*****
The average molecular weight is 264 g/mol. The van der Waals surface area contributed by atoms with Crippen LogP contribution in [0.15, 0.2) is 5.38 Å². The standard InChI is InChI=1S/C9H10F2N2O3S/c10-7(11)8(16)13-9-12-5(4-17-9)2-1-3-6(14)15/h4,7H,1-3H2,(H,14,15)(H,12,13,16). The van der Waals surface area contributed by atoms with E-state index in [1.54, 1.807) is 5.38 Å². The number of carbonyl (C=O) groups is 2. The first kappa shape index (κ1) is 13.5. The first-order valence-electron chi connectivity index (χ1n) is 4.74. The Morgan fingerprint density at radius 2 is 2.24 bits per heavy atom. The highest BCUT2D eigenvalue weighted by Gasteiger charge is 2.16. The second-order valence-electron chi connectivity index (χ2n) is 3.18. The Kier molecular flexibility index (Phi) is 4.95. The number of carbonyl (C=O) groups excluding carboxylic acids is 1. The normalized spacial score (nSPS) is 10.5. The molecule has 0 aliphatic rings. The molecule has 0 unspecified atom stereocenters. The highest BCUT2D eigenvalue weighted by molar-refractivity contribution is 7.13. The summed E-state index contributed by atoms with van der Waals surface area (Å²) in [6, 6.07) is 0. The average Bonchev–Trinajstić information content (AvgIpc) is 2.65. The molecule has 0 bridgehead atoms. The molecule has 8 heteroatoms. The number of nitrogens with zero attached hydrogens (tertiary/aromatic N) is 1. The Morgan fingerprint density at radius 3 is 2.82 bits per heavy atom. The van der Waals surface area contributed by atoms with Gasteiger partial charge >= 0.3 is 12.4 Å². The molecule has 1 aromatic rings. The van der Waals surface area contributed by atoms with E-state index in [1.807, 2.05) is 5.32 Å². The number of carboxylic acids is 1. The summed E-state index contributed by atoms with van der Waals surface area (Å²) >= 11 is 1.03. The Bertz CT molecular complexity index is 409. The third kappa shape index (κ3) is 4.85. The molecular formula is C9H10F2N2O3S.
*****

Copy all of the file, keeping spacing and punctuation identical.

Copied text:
The average molecular weight is 264 g/mol. The van der Waals surface area contributed by atoms with Crippen LogP contribution in [0.15, 0.2) is 5.38 Å². The standard InChI is InChI=1S/C9H10F2N2O3S/c10-7(11)8(16)13-9-12-5(4-17-9)2-1-3-6(14)15/h4,7H,1-3H2,(H,14,15)(H,12,13,16). The van der Waals surface area contributed by atoms with E-state index in [1.54, 1.807) is 5.38 Å². The number of carbonyl (C=O) groups is 2. The first kappa shape index (κ1) is 13.5. The first-order valence-electron chi connectivity index (χ1n) is 4.74. The Morgan fingerprint density at radius 2 is 2.24 bits per heavy atom. The highest BCUT2D eigenvalue weighted by Gasteiger charge is 2.16. The second-order valence-electron chi connectivity index (χ2n) is 3.18. The Kier molecular flexibility index (Phi) is 4.95. The number of carbonyl (C=O) groups excluding carboxylic acids is 1. The normalized spacial score (nSPS) is 10.5. The molecule has 0 aliphatic rings. The molecule has 0 unspecified atom stereocenters. The highest BCUT2D eigenvalue weighted by molar-refractivity contribution is 7.13. The summed E-state index contributed by atoms with van der Waals surface area (Å²) in [6, 6.07) is 0. The average Bonchev–Trinajstić information content (AvgIpc) is 2.65. The molecule has 0 bridgehead atoms. The molecule has 8 heteroatoms. The number of nitrogens with zero attached hydrogens (tertiary/aromatic N) is 1. The Morgan fingerprint density at radius 3 is 2.82 bits per heavy atom. The van der Waals surface area contributed by atoms with Gasteiger partial charge >= 0.3 is 12.4 Å². The molecule has 1 aromatic rings. The van der Waals surface area contributed by atoms with E-state index in [1.807, 2.05) is 5.32 Å². The number of carboxylic acids is 1. The summed E-state index contributed by atoms with van der Waals surface area (Å²) >= 11 is 1.03. The Bertz CT molecular complexity index is 409. The third kappa shape index (κ3) is 4.85. The molecular formula is C9H10F2N2O3S.